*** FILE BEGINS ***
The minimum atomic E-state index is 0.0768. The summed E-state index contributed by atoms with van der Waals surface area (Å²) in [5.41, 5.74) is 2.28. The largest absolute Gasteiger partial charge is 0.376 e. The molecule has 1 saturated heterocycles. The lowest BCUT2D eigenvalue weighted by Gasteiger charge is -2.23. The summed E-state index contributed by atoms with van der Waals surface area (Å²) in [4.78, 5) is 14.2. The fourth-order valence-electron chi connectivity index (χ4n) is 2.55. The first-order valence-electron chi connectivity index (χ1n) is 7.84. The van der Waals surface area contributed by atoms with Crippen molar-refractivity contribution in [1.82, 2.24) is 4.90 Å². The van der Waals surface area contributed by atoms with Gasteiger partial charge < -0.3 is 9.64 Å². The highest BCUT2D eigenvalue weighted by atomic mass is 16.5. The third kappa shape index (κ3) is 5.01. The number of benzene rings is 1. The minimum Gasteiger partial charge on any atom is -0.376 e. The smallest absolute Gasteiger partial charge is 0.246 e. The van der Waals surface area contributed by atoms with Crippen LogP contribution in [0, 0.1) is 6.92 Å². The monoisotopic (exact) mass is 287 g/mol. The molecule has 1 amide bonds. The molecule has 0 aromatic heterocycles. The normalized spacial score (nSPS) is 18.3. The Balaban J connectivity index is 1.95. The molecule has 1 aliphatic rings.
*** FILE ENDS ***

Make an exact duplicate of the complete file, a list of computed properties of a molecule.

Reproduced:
The minimum atomic E-state index is 0.0768. The summed E-state index contributed by atoms with van der Waals surface area (Å²) in [5.41, 5.74) is 2.28. The largest absolute Gasteiger partial charge is 0.376 e. The molecule has 1 saturated heterocycles. The lowest BCUT2D eigenvalue weighted by Gasteiger charge is -2.23. The summed E-state index contributed by atoms with van der Waals surface area (Å²) in [4.78, 5) is 14.2. The fourth-order valence-electron chi connectivity index (χ4n) is 2.55. The first-order valence-electron chi connectivity index (χ1n) is 7.84. The van der Waals surface area contributed by atoms with Crippen molar-refractivity contribution in [1.82, 2.24) is 4.90 Å². The van der Waals surface area contributed by atoms with Gasteiger partial charge < -0.3 is 9.64 Å². The highest BCUT2D eigenvalue weighted by atomic mass is 16.5. The third kappa shape index (κ3) is 5.01. The number of benzene rings is 1. The minimum Gasteiger partial charge on any atom is -0.376 e. The smallest absolute Gasteiger partial charge is 0.246 e. The van der Waals surface area contributed by atoms with Crippen LogP contribution in [0, 0.1) is 6.92 Å². The monoisotopic (exact) mass is 287 g/mol. The molecule has 1 amide bonds. The molecule has 0 aromatic heterocycles. The normalized spacial score (nSPS) is 18.3. The Balaban J connectivity index is 1.95. The molecule has 1 aliphatic rings.